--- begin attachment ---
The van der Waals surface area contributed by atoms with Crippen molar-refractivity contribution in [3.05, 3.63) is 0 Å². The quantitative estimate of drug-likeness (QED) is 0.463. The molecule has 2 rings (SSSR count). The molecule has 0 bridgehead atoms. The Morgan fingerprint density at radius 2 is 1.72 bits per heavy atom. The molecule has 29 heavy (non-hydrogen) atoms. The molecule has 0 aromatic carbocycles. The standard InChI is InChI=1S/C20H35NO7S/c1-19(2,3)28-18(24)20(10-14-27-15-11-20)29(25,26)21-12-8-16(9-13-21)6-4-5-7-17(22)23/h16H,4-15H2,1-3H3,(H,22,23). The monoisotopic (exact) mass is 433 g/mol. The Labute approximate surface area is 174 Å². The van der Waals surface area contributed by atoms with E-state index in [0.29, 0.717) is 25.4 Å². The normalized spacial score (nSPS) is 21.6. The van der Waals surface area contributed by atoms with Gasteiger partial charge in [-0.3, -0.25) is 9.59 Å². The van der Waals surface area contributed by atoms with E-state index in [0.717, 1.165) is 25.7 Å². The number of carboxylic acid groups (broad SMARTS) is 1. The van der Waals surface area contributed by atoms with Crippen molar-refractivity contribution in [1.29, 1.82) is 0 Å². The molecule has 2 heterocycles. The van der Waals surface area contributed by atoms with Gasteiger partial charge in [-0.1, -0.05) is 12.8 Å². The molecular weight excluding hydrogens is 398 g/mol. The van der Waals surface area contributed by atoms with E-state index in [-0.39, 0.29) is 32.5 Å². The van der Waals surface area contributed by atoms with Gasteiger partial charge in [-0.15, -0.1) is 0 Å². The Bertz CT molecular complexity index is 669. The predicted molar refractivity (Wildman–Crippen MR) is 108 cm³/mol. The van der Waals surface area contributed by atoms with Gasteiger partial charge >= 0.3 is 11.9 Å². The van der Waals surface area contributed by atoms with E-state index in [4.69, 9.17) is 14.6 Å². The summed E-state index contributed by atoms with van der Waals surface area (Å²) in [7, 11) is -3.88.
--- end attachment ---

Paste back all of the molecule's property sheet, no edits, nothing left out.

The van der Waals surface area contributed by atoms with Crippen molar-refractivity contribution in [3.05, 3.63) is 0 Å². The quantitative estimate of drug-likeness (QED) is 0.463. The molecule has 2 rings (SSSR count). The molecule has 0 bridgehead atoms. The Morgan fingerprint density at radius 2 is 1.72 bits per heavy atom. The molecule has 29 heavy (non-hydrogen) atoms. The molecule has 0 aromatic carbocycles. The standard InChI is InChI=1S/C20H35NO7S/c1-19(2,3)28-18(24)20(10-14-27-15-11-20)29(25,26)21-12-8-16(9-13-21)6-4-5-7-17(22)23/h16H,4-15H2,1-3H3,(H,22,23). The monoisotopic (exact) mass is 433 g/mol. The Labute approximate surface area is 174 Å². The van der Waals surface area contributed by atoms with E-state index in [0.29, 0.717) is 25.4 Å². The normalized spacial score (nSPS) is 21.6. The van der Waals surface area contributed by atoms with Gasteiger partial charge in [-0.3, -0.25) is 9.59 Å². The van der Waals surface area contributed by atoms with E-state index in [0.717, 1.165) is 25.7 Å². The number of carboxylic acid groups (broad SMARTS) is 1. The van der Waals surface area contributed by atoms with Crippen molar-refractivity contribution in [1.29, 1.82) is 0 Å². The molecule has 2 heterocycles. The van der Waals surface area contributed by atoms with Gasteiger partial charge in [-0.1, -0.05) is 12.8 Å². The molecular weight excluding hydrogens is 398 g/mol. The van der Waals surface area contributed by atoms with E-state index in [-0.39, 0.29) is 32.5 Å². The van der Waals surface area contributed by atoms with Gasteiger partial charge in [-0.15, -0.1) is 0 Å². The Bertz CT molecular complexity index is 669. The predicted molar refractivity (Wildman–Crippen MR) is 108 cm³/mol. The van der Waals surface area contributed by atoms with Gasteiger partial charge >= 0.3 is 11.9 Å². The van der Waals surface area contributed by atoms with E-state index in [4.69, 9.17) is 14.6 Å². The summed E-state index contributed by atoms with van der Waals surface area (Å²) in [7, 11) is -3.88.